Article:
Put 60 people in a room with beer and you’re bound to learn something…

posted by Brendan Hodgson

Another Third Tuesday is behind us and, like those before it, generated some interesting and healthy debate. And although intended to focus on “Shiny New Objects” (SNOs), last night’s discussion really did anything but – to the consternation of some, but not I think to others (myself included)… Key takeaways? In no particular order of importance, I felt they were as follows:

  1. It re-affirmed that while SNO’s are emerging every day, the reality is that the majority of our clients are only now taking their first steps into what might best be described as the “tried and true” – blogs, Youtube, Facebook etc. – for the most part because it is these tools that align best with their objectives, and where the most examples of success exist.
  2. It highlighted the challenge of co-organizing a meetup that attracts a broad cross-section of people who not only represent communicators experienced with social media, but also newcomers, designers, advertisers, developers, enthusiasts, those who work in the private sector, those who represent start-ups and not-for-profit, and those in government. Personally, I’m not sure we can continue to try to be all things to all people. At the same time, the networking is always fun.
  3. It hammered home that social media – within the context of my work (and that of many others) - must be viewed for what it is: an enabler of communication and interaction. More important still is the quality of the content delivered by that technology (be it a video, a blog post, a comment etc.) that makes that communication relevant, or simply turns it into “white noise”.
  4. It begged raised the question as to whether social media will ever be adopted in a significant way, within an enterprise context, so long as the application is in “permanent beta”?
  5. Not surprisingly (though I would certainly argue this fact), it demonstrated that social media in a corporate context remains, for many, an apparent contradiction (in their eyes) between the “motivations” that drives corporate behaviour and the social media ethos of transparency, engagement, and community.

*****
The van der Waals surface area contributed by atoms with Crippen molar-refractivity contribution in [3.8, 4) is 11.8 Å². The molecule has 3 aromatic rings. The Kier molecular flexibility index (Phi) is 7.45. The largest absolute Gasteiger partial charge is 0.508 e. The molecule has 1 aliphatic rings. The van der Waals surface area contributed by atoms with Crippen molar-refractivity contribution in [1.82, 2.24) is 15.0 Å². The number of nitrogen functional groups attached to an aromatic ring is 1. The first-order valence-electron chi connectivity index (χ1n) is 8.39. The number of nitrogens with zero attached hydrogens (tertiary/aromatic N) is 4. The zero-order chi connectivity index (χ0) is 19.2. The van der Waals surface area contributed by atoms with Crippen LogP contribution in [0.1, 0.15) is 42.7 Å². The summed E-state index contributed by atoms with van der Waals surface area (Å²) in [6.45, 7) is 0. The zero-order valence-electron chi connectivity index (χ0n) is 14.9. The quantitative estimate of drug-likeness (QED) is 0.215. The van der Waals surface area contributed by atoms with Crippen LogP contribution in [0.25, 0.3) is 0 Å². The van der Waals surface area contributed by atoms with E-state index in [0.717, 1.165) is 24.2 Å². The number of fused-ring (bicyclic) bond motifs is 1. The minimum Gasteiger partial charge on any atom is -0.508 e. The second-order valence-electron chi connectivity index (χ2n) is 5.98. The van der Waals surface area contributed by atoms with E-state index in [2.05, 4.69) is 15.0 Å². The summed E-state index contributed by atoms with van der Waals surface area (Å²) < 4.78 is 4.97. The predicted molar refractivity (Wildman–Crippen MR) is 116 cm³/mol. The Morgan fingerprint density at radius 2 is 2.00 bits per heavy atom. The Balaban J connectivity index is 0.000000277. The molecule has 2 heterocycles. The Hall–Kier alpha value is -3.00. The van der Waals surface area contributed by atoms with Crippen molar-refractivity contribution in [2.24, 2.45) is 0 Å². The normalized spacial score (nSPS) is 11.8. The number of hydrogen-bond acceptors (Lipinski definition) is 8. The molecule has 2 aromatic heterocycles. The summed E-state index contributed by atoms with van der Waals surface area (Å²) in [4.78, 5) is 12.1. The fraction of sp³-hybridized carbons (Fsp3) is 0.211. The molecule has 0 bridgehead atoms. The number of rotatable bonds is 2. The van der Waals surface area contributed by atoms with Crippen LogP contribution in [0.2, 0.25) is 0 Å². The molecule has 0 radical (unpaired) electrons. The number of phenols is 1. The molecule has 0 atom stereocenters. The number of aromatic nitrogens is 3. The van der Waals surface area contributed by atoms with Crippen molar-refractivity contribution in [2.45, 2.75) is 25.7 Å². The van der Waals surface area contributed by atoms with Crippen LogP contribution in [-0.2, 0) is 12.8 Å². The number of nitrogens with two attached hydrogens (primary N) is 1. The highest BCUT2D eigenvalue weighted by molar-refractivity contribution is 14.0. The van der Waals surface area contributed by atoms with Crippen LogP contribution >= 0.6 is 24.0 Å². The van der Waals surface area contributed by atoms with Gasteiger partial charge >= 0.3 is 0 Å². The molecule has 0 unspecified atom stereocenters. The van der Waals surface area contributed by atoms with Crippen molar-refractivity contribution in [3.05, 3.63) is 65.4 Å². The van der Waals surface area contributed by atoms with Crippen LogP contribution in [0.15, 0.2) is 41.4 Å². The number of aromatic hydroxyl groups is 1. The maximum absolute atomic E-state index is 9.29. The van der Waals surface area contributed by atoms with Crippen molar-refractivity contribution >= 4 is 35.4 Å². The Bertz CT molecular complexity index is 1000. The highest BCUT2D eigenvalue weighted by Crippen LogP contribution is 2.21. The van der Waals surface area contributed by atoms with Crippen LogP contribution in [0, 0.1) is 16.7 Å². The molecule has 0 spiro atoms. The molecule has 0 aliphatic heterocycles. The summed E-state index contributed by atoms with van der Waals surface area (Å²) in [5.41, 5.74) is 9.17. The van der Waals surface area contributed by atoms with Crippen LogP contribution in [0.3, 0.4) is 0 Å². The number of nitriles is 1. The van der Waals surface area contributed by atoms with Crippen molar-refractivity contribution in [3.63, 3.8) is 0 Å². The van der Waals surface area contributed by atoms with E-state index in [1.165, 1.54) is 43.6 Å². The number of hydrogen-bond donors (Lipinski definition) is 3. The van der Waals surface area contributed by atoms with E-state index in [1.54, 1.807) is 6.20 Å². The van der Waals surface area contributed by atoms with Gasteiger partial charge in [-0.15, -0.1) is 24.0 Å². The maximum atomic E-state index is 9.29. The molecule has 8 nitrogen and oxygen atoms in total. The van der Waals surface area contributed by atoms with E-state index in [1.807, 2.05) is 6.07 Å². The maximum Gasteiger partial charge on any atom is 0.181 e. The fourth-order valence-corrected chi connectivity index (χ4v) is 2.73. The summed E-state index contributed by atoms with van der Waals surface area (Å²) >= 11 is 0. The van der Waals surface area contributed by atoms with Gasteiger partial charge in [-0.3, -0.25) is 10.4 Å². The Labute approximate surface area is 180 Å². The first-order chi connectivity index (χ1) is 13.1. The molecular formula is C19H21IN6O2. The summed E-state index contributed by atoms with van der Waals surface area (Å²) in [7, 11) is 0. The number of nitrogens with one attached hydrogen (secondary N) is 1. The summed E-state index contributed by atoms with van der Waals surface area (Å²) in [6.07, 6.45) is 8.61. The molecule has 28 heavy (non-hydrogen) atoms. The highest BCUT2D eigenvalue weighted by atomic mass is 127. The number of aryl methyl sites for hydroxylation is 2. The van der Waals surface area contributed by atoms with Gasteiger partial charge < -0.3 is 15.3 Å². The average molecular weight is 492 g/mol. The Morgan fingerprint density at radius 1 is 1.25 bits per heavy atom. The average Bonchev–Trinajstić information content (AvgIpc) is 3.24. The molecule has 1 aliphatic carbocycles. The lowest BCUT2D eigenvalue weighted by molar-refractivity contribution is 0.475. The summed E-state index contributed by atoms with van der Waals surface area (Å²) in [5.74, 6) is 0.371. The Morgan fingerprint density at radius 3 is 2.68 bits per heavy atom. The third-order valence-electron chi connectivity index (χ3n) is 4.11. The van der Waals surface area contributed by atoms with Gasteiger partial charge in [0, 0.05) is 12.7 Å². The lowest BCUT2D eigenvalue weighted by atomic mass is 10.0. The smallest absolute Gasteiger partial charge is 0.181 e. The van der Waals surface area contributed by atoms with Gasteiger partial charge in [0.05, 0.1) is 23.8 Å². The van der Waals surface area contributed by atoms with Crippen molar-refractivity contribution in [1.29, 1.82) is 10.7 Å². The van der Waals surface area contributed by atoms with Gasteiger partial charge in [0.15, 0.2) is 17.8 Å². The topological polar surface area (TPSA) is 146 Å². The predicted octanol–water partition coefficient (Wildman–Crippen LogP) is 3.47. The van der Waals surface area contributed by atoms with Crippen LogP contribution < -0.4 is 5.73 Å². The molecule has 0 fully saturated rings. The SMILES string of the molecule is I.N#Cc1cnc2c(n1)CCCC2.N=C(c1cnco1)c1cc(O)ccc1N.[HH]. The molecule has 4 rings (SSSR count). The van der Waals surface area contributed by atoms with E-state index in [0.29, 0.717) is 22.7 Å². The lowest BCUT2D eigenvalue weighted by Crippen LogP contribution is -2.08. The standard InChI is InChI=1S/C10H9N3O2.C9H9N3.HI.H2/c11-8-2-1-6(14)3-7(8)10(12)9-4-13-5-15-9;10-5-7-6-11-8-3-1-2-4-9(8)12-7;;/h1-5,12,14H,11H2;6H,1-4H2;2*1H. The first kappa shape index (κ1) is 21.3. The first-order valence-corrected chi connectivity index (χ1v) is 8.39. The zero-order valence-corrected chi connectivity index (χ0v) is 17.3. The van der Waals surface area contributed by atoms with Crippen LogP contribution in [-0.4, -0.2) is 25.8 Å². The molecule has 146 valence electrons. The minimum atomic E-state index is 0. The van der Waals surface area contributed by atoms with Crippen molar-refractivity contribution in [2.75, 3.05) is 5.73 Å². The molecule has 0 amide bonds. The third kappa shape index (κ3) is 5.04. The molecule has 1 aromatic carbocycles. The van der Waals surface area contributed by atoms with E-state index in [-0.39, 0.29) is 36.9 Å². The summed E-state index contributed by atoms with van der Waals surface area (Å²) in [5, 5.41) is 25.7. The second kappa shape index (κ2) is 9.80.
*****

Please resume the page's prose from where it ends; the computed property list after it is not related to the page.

6. It clearly showcased the hunger among public servants to expand the use of social media more broadly within government, despite the apparent roadblocks (political and otherwise).
  7. It revealed Joe Thornley’s fascination with video – particularly when witnessing his attempt at getting those low-to-the-ground angles (double-chin, anyone)
  8. It gave as good as it got – and that’s something I think we don’t do enough of in this space. Glad to see we challenged each other.




Bob LeDrew

Hey Brendan:

Two things — first, grammar/debate geek Bob says that it didn’t "beg the question" — begging the question is when you make a proposition that uses itself to prove itself. It may have RAISED the question, but it didn’t beg it.

Second, you forgot the most important thing we learned — that you guys charge a hundred billion zillion dollars to build a simple Facebook app. ;-)



Brendan Hodgson

Hey Bob, damn your grammar-geeky eyes!! (alas, the risks of hammering out a post pre-coffee)

And with respect to the gazillion-dollar price tag comment of my co-presenter, he should know better – he knows who we use to develop our apps :-) .

More to the point, however, I’ve seen few instances where development costs should be prohibitive even for smaller companies – the real cost as I see it is in the upfront research and strategy (to determine if it even makes sense), and then ensuring they remain relevant and sustainable over time.  

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